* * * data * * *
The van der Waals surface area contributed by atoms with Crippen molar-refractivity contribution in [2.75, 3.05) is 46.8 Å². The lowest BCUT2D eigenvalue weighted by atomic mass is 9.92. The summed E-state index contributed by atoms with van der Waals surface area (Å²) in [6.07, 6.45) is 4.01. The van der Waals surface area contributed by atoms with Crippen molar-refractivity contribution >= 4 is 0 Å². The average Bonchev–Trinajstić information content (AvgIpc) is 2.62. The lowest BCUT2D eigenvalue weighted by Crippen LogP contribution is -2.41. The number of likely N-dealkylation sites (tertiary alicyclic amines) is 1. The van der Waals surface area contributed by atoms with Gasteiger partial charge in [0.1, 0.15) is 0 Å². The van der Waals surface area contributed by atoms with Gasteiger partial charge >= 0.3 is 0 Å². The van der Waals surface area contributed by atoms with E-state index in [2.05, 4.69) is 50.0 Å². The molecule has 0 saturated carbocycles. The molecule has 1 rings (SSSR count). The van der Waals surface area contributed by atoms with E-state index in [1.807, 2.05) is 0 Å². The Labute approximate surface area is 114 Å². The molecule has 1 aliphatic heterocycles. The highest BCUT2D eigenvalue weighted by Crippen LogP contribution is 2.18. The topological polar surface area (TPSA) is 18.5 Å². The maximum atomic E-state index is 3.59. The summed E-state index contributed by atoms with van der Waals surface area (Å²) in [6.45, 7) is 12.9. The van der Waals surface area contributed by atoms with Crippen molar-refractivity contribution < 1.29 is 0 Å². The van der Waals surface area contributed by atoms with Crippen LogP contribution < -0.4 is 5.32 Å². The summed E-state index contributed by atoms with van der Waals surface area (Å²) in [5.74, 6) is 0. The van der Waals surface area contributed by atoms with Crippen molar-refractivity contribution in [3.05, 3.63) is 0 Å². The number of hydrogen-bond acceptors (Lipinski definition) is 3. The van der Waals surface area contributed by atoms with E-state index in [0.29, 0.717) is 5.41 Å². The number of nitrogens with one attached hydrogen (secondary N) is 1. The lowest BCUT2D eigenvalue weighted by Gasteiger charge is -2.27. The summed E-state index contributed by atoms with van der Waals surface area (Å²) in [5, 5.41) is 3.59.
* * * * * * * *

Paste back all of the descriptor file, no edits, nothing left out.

The van der Waals surface area contributed by atoms with Crippen molar-refractivity contribution in [2.75, 3.05) is 46.8 Å². The lowest BCUT2D eigenvalue weighted by atomic mass is 9.92. The summed E-state index contributed by atoms with van der Waals surface area (Å²) in [6.07, 6.45) is 4.01. The van der Waals surface area contributed by atoms with Crippen molar-refractivity contribution >= 4 is 0 Å². The average Bonchev–Trinajstić information content (AvgIpc) is 2.62. The lowest BCUT2D eigenvalue weighted by Crippen LogP contribution is -2.41. The number of likely N-dealkylation sites (tertiary alicyclic amines) is 1. The van der Waals surface area contributed by atoms with Gasteiger partial charge in [0.1, 0.15) is 0 Å². The van der Waals surface area contributed by atoms with Gasteiger partial charge >= 0.3 is 0 Å². The van der Waals surface area contributed by atoms with E-state index in [2.05, 4.69) is 50.0 Å². The molecule has 0 saturated carbocycles. The molecule has 1 rings (SSSR count). The van der Waals surface area contributed by atoms with E-state index in [1.807, 2.05) is 0 Å². The Labute approximate surface area is 114 Å². The molecule has 1 aliphatic heterocycles. The highest BCUT2D eigenvalue weighted by Crippen LogP contribution is 2.18. The topological polar surface area (TPSA) is 18.5 Å². The maximum atomic E-state index is 3.59. The summed E-state index contributed by atoms with van der Waals surface area (Å²) in [6.45, 7) is 12.9. The van der Waals surface area contributed by atoms with Crippen molar-refractivity contribution < 1.29 is 0 Å². The van der Waals surface area contributed by atoms with Crippen LogP contribution < -0.4 is 5.32 Å². The summed E-state index contributed by atoms with van der Waals surface area (Å²) in [5.74, 6) is 0. The van der Waals surface area contributed by atoms with Crippen molar-refractivity contribution in [3.05, 3.63) is 0 Å². The number of hydrogen-bond acceptors (Lipinski definition) is 3. The van der Waals surface area contributed by atoms with E-state index in [0.29, 0.717) is 5.41 Å². The number of nitrogens with one attached hydrogen (secondary N) is 1. The lowest BCUT2D eigenvalue weighted by Gasteiger charge is -2.27. The summed E-state index contributed by atoms with van der Waals surface area (Å²) in [5, 5.41) is 3.59.